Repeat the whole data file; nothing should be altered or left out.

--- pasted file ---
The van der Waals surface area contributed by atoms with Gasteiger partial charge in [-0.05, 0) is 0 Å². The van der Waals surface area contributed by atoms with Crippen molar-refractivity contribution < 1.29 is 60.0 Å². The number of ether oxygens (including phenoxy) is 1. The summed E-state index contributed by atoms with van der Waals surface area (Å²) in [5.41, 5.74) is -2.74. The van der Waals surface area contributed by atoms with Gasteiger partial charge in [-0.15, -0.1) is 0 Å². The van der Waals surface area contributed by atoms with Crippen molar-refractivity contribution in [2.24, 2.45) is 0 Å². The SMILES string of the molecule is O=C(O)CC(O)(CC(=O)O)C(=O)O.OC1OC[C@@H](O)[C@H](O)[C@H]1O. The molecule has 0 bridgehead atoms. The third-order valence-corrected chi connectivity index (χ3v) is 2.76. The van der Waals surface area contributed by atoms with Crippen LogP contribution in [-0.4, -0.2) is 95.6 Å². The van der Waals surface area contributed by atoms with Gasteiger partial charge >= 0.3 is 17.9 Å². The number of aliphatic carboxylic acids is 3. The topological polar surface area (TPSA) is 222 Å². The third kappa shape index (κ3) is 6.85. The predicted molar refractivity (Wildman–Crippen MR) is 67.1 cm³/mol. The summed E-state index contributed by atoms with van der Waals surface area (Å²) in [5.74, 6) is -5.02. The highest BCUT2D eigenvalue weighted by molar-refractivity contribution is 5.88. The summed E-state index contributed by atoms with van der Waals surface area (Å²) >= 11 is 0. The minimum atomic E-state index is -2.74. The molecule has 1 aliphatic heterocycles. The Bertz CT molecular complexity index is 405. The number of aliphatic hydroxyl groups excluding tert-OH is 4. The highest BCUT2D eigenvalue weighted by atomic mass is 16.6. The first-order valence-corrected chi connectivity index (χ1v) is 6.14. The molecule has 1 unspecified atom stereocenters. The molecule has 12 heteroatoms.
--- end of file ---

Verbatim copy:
The van der Waals surface area contributed by atoms with Gasteiger partial charge in [-0.05, 0) is 0 Å². The van der Waals surface area contributed by atoms with Crippen molar-refractivity contribution < 1.29 is 60.0 Å². The number of ether oxygens (including phenoxy) is 1. The summed E-state index contributed by atoms with van der Waals surface area (Å²) in [5.41, 5.74) is -2.74. The van der Waals surface area contributed by atoms with Gasteiger partial charge in [-0.15, -0.1) is 0 Å². The van der Waals surface area contributed by atoms with Crippen molar-refractivity contribution in [2.24, 2.45) is 0 Å². The SMILES string of the molecule is O=C(O)CC(O)(CC(=O)O)C(=O)O.OC1OC[C@@H](O)[C@H](O)[C@H]1O. The molecule has 0 bridgehead atoms. The third-order valence-corrected chi connectivity index (χ3v) is 2.76. The van der Waals surface area contributed by atoms with Crippen LogP contribution in [-0.4, -0.2) is 95.6 Å². The van der Waals surface area contributed by atoms with Gasteiger partial charge >= 0.3 is 17.9 Å². The number of aliphatic carboxylic acids is 3. The topological polar surface area (TPSA) is 222 Å². The third kappa shape index (κ3) is 6.85. The predicted molar refractivity (Wildman–Crippen MR) is 67.1 cm³/mol. The summed E-state index contributed by atoms with van der Waals surface area (Å²) in [5.74, 6) is -5.02. The highest BCUT2D eigenvalue weighted by molar-refractivity contribution is 5.88. The summed E-state index contributed by atoms with van der Waals surface area (Å²) >= 11 is 0. The minimum atomic E-state index is -2.74. The molecule has 1 aliphatic heterocycles. The Bertz CT molecular complexity index is 405. The number of aliphatic hydroxyl groups excluding tert-OH is 4. The highest BCUT2D eigenvalue weighted by atomic mass is 16.6. The first-order valence-corrected chi connectivity index (χ1v) is 6.14. The molecule has 1 unspecified atom stereocenters. The molecule has 12 heteroatoms.